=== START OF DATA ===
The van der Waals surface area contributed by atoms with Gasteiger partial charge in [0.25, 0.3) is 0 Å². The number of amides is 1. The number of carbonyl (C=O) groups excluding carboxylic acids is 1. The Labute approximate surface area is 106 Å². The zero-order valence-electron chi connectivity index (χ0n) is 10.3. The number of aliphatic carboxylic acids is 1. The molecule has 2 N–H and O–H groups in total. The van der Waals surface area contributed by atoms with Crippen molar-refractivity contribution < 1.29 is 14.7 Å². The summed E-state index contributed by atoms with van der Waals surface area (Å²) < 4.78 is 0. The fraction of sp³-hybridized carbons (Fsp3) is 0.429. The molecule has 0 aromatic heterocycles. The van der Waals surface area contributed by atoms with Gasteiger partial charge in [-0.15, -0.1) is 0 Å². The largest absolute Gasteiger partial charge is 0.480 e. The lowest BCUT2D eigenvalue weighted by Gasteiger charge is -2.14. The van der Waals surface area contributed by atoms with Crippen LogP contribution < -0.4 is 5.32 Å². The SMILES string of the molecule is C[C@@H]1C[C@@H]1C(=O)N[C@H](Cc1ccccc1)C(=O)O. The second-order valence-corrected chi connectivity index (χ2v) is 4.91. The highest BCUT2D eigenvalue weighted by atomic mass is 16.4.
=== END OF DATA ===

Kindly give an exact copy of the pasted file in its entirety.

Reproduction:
The van der Waals surface area contributed by atoms with Gasteiger partial charge in [0.25, 0.3) is 0 Å². The number of amides is 1. The number of carbonyl (C=O) groups excluding carboxylic acids is 1. The Labute approximate surface area is 106 Å². The zero-order valence-electron chi connectivity index (χ0n) is 10.3. The number of aliphatic carboxylic acids is 1. The molecule has 2 N–H and O–H groups in total. The van der Waals surface area contributed by atoms with Crippen molar-refractivity contribution < 1.29 is 14.7 Å². The summed E-state index contributed by atoms with van der Waals surface area (Å²) < 4.78 is 0. The fraction of sp³-hybridized carbons (Fsp3) is 0.429. The molecule has 0 aromatic heterocycles. The van der Waals surface area contributed by atoms with Gasteiger partial charge in [-0.15, -0.1) is 0 Å². The largest absolute Gasteiger partial charge is 0.480 e. The lowest BCUT2D eigenvalue weighted by Gasteiger charge is -2.14. The van der Waals surface area contributed by atoms with Crippen LogP contribution < -0.4 is 5.32 Å². The SMILES string of the molecule is C[C@@H]1C[C@@H]1C(=O)N[C@H](Cc1ccccc1)C(=O)O. The second-order valence-corrected chi connectivity index (χ2v) is 4.91. The highest BCUT2D eigenvalue weighted by atomic mass is 16.4.